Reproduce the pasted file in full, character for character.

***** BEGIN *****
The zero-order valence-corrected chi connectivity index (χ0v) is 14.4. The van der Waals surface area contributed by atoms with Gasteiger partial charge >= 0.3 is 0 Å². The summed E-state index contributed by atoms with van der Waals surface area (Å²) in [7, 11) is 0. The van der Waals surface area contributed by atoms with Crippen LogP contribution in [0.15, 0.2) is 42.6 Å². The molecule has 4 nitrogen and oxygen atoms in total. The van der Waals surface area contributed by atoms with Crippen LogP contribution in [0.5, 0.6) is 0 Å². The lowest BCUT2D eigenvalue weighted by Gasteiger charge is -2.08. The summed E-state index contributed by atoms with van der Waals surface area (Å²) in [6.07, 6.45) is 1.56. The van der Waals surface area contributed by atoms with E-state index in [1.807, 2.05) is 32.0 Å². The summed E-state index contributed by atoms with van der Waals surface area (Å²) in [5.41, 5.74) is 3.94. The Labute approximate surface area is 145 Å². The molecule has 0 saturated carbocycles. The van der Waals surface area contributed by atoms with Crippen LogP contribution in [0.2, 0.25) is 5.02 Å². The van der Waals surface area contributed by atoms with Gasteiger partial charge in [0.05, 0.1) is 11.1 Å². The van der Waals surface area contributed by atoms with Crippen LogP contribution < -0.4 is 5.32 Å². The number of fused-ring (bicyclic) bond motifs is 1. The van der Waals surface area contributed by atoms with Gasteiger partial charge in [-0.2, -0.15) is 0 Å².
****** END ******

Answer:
The zero-order valence-corrected chi connectivity index (χ0v) is 14.4. The van der Waals surface area contributed by atoms with Gasteiger partial charge >= 0.3 is 0 Å². The summed E-state index contributed by atoms with van der Waals surface area (Å²) in [7, 11) is 0. The van der Waals surface area contributed by atoms with Crippen LogP contribution in [0.15, 0.2) is 42.6 Å². The molecule has 4 nitrogen and oxygen atoms in total. The van der Waals surface area contributed by atoms with Crippen LogP contribution in [0.5, 0.6) is 0 Å². The lowest BCUT2D eigenvalue weighted by Gasteiger charge is -2.08. The summed E-state index contributed by atoms with van der Waals surface area (Å²) in [6.07, 6.45) is 1.56. The van der Waals surface area contributed by atoms with E-state index in [1.807, 2.05) is 32.0 Å². The summed E-state index contributed by atoms with van der Waals surface area (Å²) in [5.41, 5.74) is 3.94. The Labute approximate surface area is 145 Å². The molecule has 0 saturated carbocycles. The van der Waals surface area contributed by atoms with Crippen LogP contribution in [0.2, 0.25) is 5.02 Å². The van der Waals surface area contributed by atoms with Gasteiger partial charge in [0.05, 0.1) is 11.1 Å². The van der Waals surface area contributed by atoms with Crippen LogP contribution < -0.4 is 5.32 Å². The number of fused-ring (bicyclic) bond motifs is 1. The van der Waals surface area contributed by atoms with Gasteiger partial charge in [-0.2, -0.15) is 0 Å².